Firstindigo&Lifestyle: You’re a multidisciplinary artist in the true sense. Did performance enter into your working methodology from the very start of your practice?

FK: I started doing video-performances while I was an exchange student in UDK, Berlin. I was in Rebecca Horn studio, a performance and installation artist, and she told me that there is no point for me to paint for her, as she doesn’t know much to comment on painting. I started doing video-performances, relating myself and my Eastern European identity with this new city and new space. So from that time I have been doing performances once in a while.

Flo Kasearu_drawing, 2014.
Flo Kasearu, drawing, 2014. Estonian House staircase presented drawings of the artist. Her fears of what could possibly happen to the house.

Firstindigo&Lifestyle: In New York City, the visual components in ‘The Members Only’ tour were really stretching the context of the Estonian House in a unique way. How did the imagination for the ‘sets’ evolve?

FK: They are a combination of ideas that evolve from speaking with people and wanting to bring them and their stories to this very abstract and minimal level. And mixing them with some of my older haunting ideas. It is very sight-specific. And I wanted to bring also humour and irony level in, as I felt this is really lacking in this house.

Firstindigo&Lifestyle: Now thinking also how the music room was evolving, with the grand piano in it. In your tour, you mentioned that behind the doors there is a choir practice going on, but the scene was so surprising?

FK: My point was not to repeat the same things that are happening in the house otherwise regularly. I went to see the choir rehearsal happening there, and I noticed the choir teacher who is such a strong character putting also chairs. So I wanted to highlight the choir teacher and show her alone. I have had this kissing-ticking sound long time haunting in my head and I thought to display this in the room as it is kind of abstraction from the emotions that I felt in the choir rehearsal.

For example, in the choir singing room, instead of singing patriotic songs, the notes are made of this kissing-ticking, which has similar emotion and a character being nostalgic, but abstracted. And then the humor comes in, with over-reacting with this kissing note, and this way it’s also more open to interpretation.

Flo Kasearu_the music room at the Estonian House.
Flo Kasearu, The choir room transformed into an installation with kissing-ticking sounds at the Estonian House, Performa 17.

Firstindigo&Lifestyle: Going back to Estonia. How would you describe the Estonian contemporary art scene today?

FK: Its tiny but rather interesting. Some years ago art used to be dealing more with the social and political problems, now it is much more in its comfort zone. Although the fees in Estonian art are still quite minimal. The younger generation is more similar to Western formalistic approach, seems to me.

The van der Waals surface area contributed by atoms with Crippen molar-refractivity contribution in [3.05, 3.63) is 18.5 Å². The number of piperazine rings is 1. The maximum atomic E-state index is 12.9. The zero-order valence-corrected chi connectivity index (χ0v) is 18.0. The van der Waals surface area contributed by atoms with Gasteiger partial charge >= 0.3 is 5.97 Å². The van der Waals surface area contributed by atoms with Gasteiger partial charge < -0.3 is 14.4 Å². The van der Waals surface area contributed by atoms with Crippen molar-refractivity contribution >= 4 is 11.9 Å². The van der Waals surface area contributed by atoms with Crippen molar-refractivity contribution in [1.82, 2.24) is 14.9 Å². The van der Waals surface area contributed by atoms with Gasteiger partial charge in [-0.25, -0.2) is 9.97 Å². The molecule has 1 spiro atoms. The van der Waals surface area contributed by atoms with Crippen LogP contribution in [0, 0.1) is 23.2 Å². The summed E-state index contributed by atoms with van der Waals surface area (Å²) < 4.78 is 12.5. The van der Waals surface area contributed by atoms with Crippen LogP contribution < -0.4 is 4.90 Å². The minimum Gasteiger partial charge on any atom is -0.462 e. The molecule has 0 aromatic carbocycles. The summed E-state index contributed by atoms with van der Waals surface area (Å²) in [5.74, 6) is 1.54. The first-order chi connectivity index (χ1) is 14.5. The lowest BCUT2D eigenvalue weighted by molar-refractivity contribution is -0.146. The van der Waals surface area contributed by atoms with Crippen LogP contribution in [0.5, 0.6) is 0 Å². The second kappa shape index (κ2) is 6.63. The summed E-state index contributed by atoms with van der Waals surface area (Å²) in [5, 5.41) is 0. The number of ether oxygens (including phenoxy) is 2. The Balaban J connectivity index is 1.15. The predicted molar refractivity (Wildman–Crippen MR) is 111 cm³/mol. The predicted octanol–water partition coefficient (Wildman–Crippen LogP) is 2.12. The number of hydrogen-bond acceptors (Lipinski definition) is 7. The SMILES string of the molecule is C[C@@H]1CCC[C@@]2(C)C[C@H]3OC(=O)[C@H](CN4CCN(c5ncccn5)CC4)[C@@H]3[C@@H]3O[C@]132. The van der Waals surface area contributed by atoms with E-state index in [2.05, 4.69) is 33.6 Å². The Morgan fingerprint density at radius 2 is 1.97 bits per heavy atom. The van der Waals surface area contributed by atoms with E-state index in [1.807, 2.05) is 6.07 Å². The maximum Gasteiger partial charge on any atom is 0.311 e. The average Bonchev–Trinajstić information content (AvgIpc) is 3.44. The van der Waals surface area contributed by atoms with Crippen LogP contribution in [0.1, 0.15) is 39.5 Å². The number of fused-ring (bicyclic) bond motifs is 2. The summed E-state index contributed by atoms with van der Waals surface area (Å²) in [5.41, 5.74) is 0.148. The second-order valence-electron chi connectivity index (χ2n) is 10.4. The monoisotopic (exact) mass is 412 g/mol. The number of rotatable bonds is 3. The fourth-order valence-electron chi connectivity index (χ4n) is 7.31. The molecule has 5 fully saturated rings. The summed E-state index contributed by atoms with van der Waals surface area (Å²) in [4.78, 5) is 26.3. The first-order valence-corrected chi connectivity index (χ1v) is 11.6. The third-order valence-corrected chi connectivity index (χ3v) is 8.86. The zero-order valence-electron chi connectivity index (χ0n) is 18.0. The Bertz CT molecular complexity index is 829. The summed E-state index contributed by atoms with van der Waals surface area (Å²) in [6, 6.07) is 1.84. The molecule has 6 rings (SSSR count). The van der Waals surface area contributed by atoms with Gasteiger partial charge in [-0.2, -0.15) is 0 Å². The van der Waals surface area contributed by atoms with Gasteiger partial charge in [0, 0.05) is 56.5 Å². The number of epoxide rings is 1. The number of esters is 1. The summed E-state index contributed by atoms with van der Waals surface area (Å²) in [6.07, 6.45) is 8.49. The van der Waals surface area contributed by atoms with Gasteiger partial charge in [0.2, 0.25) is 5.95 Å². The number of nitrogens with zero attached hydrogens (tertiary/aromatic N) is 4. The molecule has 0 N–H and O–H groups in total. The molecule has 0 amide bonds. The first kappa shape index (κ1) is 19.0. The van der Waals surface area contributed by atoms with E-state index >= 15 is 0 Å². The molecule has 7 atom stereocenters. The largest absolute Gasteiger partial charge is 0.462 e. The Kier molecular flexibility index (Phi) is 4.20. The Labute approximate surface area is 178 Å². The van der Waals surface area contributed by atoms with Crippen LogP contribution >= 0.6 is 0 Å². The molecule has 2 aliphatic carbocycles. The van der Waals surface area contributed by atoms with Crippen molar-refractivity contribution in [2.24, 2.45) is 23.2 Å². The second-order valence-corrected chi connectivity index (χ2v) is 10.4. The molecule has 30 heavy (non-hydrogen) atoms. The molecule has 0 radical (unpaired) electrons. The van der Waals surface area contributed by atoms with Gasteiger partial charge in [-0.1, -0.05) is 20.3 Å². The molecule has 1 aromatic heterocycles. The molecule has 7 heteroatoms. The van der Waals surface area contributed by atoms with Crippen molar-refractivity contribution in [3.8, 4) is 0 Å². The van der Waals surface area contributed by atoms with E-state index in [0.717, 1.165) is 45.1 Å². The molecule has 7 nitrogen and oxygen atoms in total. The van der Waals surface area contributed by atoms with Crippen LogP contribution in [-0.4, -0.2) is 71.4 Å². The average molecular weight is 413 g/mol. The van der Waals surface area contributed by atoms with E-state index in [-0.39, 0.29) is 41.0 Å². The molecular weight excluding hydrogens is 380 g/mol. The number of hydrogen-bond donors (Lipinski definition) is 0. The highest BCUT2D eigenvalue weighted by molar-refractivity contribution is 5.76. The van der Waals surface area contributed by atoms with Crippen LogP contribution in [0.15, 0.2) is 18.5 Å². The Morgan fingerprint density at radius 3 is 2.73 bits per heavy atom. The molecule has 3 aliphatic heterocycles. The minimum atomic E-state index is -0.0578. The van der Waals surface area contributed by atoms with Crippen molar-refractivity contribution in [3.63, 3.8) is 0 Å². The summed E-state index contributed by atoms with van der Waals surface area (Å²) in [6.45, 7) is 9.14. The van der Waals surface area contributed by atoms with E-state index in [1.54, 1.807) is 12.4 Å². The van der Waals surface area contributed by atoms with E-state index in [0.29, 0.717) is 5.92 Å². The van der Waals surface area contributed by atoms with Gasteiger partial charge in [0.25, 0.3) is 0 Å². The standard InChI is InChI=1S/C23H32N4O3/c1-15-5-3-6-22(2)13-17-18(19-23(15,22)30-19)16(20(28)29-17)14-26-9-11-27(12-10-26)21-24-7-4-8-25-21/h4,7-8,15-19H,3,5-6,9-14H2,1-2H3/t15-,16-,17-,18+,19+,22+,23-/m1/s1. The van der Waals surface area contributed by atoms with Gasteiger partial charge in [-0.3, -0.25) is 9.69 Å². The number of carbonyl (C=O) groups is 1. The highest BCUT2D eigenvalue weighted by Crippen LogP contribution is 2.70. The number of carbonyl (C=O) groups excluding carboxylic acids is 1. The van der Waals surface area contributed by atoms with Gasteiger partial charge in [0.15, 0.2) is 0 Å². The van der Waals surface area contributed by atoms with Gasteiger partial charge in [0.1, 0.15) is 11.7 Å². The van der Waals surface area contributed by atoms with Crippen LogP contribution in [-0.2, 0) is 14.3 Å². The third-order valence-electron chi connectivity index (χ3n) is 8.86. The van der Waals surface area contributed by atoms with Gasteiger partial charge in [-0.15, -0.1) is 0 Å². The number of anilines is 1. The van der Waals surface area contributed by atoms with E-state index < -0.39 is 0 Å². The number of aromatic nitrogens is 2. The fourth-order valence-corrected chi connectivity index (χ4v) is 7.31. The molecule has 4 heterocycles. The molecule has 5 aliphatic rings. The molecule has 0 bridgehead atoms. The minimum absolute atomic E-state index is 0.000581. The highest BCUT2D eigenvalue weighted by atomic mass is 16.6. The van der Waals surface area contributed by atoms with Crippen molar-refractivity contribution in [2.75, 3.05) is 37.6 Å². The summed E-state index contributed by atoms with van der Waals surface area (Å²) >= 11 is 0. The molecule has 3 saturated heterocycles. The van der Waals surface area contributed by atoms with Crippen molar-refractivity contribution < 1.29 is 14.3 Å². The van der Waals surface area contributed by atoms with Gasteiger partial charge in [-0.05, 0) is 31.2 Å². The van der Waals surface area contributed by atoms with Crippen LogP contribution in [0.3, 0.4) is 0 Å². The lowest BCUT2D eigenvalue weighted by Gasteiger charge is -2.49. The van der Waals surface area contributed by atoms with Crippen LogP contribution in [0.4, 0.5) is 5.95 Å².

Guided Tour of Flo Kasearu House Museum (compilation of excerpts) from Flo Kasearu on Vimeo.

***

Artist website: http://www.flokasearu.eu/

 

"Elephant Love" Pop-up Shop: Crowdsourcing for art and charity

By Patricia Chow
Last weekend I had my first photography show in Chelsea (New York City), as part of the High Line Open Studios.  Since my day job is in statistical research, this was my first experience putting together an art show – and it was fabulous!  The show was a great way for me to combine three completely separate facets of my life: the artistic side (I am a photographer and graphic artist); the volunteer side (I teach ESL 3 days a week); and my personal and professional networks, which were instrumental in ensuring the success of the show.
 
 
I first started to photograph when I was living in Spain in 1995, and much of my photography focuses on the different perceptions that a newcomer has of ordinary surroundings. Since beauty can only exist in the eye of the beholder, I have tried to convey the essence of what I find beautiful in a place, rather than what is commonly considered beautiful, which, in many cases, is simply familiar.  There are a few images below – you can view more of my work on my photo blog.  Selected images are available for purchase as prints on Society6 and facebook.
 
 
 
In addition to photography, I also create whimsical, stylized elephant designs.  “Elephant Love” is the brand name for these designs, which are also sold on Society6 and facebook.  They are inspired by artists and design companies such as Marimekko, Keith Haring, Andy Warhol and Walasse Ting, as well as by traditional folk arts such as Russian matryoshka (nesting) dolls and the molas that are embroidered by the Kuna Indians in Panama.  A variety of home decor and novelty items are available with these designs, such as posters/prints, blank stationery cards, throw pillows, iPhone covers, tote bags and clothing (t-shirts, tank tops, hoodies, etc.).  The bright colors are great for decorating your apartment or nursery/kid’s room.